Good FridayBidding prayer is their focus during the Triduum, and the Good Friday prayers center on remembering the Lord’s death and praying for the worldwide church and its leaders, those preparing for baptism, the Jewish people (being the first to hear God’s Word), unbelievers, public officeholders, and the needy. They believe these prayers serve as self-reproach for “not living as resurrected people.” A cross, symbolizing Jesus’ atoning work on it, is carried into the sanctuary.

Saturday (Easter Vigil)Near dark, the priest lights the Paschal Candle. The Exsultet is sung as the candle is brought into the sanctuary. Recitations recounting God’s grace are offered, and the people go to the font for remembrance of baptisms and then enjoy the Resurrection feast.

Methodist Triduum Service

Methodists call the Triduum “the Great Three Days,” celebrating the same three days yet with minor differences.

Maundy Thursday: A service is held where the participants remember Jesus’ command (to love one another) as He washed His disciples’ feet and shared supper with them. This service sees the blessing of the oil used in worship and on the ill, the sharing of the Eucharist, and seeks to have people recommit themselves to service. The evening concludes with the Stripping of the Altar as the church readies itself for Good Friday.

Good Friday: The church gathers in a “bare” church setting to reflect on Christ’s Passion and His time on the Cross. Some congregations have a Tenebrae (shadows) service to remember the darkness.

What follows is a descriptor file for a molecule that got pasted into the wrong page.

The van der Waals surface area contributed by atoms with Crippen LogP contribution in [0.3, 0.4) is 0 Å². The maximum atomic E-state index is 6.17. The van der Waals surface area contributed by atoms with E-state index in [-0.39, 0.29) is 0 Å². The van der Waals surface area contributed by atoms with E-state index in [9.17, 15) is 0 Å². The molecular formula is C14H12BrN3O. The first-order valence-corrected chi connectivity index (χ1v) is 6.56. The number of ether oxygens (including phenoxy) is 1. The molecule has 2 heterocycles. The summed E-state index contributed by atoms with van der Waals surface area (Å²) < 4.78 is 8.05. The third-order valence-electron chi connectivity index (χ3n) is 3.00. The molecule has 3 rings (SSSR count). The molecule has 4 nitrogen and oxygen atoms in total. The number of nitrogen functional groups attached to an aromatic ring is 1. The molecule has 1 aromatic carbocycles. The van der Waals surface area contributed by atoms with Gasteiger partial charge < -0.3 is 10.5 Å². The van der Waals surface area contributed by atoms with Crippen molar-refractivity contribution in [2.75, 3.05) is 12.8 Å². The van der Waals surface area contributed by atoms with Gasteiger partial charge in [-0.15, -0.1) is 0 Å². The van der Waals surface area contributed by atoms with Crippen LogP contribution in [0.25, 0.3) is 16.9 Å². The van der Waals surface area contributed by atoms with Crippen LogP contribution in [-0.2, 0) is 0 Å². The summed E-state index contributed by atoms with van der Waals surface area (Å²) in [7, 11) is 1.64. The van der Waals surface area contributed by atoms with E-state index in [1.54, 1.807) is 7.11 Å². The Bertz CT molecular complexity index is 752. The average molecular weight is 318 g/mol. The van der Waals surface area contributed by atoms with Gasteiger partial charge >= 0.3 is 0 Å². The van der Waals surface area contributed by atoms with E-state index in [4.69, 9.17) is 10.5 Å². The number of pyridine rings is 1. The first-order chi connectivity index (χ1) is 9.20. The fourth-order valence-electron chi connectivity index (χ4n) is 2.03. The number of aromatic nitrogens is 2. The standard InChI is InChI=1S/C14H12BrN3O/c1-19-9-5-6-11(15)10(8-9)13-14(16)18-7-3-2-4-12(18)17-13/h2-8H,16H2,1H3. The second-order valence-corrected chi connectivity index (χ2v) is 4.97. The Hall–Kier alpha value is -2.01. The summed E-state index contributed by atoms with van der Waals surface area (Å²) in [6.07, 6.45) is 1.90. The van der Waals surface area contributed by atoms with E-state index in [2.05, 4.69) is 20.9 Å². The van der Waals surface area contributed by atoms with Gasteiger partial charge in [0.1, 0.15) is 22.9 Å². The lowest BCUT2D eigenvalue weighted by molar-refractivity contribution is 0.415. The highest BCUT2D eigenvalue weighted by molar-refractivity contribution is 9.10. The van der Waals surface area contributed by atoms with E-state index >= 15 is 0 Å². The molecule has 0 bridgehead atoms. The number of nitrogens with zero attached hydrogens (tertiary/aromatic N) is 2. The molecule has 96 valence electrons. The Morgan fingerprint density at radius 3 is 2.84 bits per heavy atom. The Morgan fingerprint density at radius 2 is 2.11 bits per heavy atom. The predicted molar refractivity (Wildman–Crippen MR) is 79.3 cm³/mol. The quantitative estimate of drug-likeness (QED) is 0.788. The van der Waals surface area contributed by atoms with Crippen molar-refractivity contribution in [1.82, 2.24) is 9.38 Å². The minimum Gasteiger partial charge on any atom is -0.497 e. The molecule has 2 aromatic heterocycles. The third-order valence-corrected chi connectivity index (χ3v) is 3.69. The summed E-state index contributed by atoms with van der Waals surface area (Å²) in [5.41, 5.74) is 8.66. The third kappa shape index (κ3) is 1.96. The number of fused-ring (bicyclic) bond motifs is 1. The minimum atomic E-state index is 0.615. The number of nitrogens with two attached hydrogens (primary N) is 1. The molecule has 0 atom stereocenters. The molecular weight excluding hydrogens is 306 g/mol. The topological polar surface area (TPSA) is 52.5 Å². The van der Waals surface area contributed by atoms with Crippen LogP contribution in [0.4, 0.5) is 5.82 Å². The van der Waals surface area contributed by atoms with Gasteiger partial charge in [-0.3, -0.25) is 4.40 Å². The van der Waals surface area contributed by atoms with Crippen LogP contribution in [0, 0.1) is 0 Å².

Holy Saturday: A day for silence, fasting, and quiet contemplation as they commemorate Christ’s descent to the dead.

What to Remember at Triduum

Whatever way we commemorate the days leading to Resurrection Sunday, the important thing is that as Christians, we must remember and worship the only One who brings life to us sinners. Without what He did on the cross, we would be forever lost. This season, praise God with a thankful heart for what Jesus has done.

Photo Credit: Getty/arismart

Lisa Baker 1200x1200

Lisa Loraine Baker is the multiple award-winning author of Someplace to be Somebody. She writes fiction and nonfiction. In addition to writing for the Salem Web Network, Lisa serves as a Word Weavers’ mentor and is part of a critique group. She also is a member of BRRC. Lisa and her husband, Stephen, a pastor, live in a small Ohio village with their crazy cat, Lewis. 

Learn more about the meaning and significance behind the Easter holiday and Holy Week celebrations:

What is Palm Sunday?
What is Maundy Thursday?
What is Good Friday?
What is Holy Saturday?
What is Easter?

The views and opinions expressed in this podcast are those of the speakers and do not necessarily reflect the views or positions of Salem Web Network and Salem Media Group.